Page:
In future Audi EVs, one big brain will manage all the physics

Audi on Thursday provided a glimpse of some of the technology that might give upcoming premium electric vehicles from the brand—beyond the current E-Tron SUV and Sportback—an edge in comfort, performance, and perhaps efficiency. 

Just as precise power delivery and torque distribution can help a vehicle corner better, having a suspension system’s reaction tuned and timed just right for strong acceleration and braking—and vice versa—is all part of the potential as vehicle controls move to a fully connected, digital reality. 

Audi steering and suspension

Audi steering and suspension

But in order to get that timing right, these systems can’t rely on different, independent controllers. Audi outlined in a virtual presentation earlier this week that it’s planning to level up its Electronic Chassis Platform that’s used in the E-Tron SUV and Sportback, among other models, by adding acceleration and regenerative braking to the mix. 

According to Audi officials, the next-generation version of the ECP will have about 10 times the computing power of the current unit in the E-Tron. It takes “a holistic approach” by adding that new dimension and coordinating propulsion with handling, braking, safety systems, and more, according to the company. 

In all, the upcoming system can simultaneously actuate up to 90 components, versus a maximum of 20-24 now. Separate check-and-balance processing units would gauge the signals coming from the central computer’s algorithms versus independent thresholds for each system.

Audi central vehicle dynamics computer - presented August 2020

Audi central vehicle dynamics computer – presented August 2020

Another strength of the system also will be that the computer is flexible in how it’s installed, and Audi can flexibly apply the same unit across all of its vehicles and systems—regardless of front- or all-wheel drive, gasoline, hybrid, or electric. Versus the current system, the new computer will offer the potential for over-the-air updates, and is ready for V2I technology as it arrives.

Audi said that it serves to gain the most from the system with vehicles that are heavy, those with taller centers of mass, and EVs, and so the E-Tron checks all the boxes.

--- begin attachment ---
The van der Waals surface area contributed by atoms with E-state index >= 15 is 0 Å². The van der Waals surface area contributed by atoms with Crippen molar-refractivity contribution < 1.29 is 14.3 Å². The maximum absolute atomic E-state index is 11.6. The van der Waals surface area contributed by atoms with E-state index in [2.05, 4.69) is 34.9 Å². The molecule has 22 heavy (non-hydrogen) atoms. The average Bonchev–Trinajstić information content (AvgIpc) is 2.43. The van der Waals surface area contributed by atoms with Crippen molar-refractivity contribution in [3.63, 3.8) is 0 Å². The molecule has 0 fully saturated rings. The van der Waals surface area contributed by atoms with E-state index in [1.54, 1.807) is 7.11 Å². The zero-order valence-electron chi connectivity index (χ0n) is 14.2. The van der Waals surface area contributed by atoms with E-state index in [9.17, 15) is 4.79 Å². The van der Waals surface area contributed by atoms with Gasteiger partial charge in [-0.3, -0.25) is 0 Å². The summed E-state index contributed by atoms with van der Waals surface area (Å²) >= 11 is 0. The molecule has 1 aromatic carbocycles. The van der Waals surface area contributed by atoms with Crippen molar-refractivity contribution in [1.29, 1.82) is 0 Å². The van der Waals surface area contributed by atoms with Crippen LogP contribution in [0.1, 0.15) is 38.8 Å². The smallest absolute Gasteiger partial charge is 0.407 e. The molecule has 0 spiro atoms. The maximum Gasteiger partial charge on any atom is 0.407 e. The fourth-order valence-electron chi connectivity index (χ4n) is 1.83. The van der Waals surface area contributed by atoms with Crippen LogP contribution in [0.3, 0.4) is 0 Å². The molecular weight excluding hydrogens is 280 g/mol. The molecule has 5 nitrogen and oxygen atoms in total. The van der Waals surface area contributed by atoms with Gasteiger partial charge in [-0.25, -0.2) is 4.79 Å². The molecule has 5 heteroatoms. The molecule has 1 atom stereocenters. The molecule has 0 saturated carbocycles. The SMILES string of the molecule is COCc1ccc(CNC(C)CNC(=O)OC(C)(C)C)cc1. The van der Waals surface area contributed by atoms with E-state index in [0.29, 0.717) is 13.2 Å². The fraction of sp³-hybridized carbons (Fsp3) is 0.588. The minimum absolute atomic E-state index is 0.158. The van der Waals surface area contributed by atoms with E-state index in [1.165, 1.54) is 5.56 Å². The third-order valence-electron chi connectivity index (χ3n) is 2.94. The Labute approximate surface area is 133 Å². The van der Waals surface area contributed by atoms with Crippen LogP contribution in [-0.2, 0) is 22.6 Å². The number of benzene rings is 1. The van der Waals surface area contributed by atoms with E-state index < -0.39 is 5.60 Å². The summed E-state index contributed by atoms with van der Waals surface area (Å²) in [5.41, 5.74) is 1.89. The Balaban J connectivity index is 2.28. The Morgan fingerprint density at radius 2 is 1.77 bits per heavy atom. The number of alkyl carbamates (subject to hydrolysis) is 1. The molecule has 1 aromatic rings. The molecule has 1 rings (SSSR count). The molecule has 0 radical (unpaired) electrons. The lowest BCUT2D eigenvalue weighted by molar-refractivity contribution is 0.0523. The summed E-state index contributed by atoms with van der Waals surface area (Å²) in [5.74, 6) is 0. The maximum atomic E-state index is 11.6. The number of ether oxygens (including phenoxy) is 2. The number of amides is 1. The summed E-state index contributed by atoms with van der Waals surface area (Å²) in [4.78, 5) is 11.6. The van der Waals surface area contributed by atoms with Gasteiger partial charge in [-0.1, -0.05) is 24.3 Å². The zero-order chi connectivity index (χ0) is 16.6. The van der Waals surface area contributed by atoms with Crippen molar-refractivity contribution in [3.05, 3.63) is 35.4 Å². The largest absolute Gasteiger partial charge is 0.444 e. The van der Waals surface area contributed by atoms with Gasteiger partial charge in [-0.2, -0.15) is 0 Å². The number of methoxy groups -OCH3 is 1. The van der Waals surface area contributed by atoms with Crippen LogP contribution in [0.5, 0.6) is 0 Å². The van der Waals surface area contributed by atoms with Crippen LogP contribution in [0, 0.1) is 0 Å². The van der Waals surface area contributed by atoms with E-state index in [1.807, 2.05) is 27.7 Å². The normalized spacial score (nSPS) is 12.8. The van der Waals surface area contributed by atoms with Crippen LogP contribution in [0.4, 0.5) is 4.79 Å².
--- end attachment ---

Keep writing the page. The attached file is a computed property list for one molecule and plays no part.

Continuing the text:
“Ultimately, we will even be able to increase the efficiency of the powertrain in the process,” said Klaus Diepold, who is responsible for chassis-development network architecture.

Audi central vehicle dynamics computer

Audi central vehicle dynamics computer

The E-Tron can already recover up to 0.3 G through the electric motors—producing up to 220 kw—without at all engaging the brake pads. Audi says that it applies to 90% of all deceleration events. 

It accomplishes its brake-blending through an electro-hydraulically actuated system, the first by any automaker, which doesn’t use a mechanical linkage from the brake pedal—allowing a faster response time for maximum brake pressure of just 150 ms. The braking system already has another advantage over those of other EVs; it can opt to use recuperation on one axle while the pads are applied on the other—whatever yields more energy back.

Audi central vehicle dynamics computer

Audi central vehicle dynamics computer

With the new brains controlling these behaviors, as they relate to things ranging from body control to steering response to dampers, getting all these components working as a team should pay dividends. 

Audi wouldn’t yet say which upcoming products it might be putting this vastly upgraded, smarter system into. But for a new generation of Audi’s large sedans and SUVs, a revamped E-Tron, or an electric flagship from the brand’s Project Artemis, we’d bet on all of the above.

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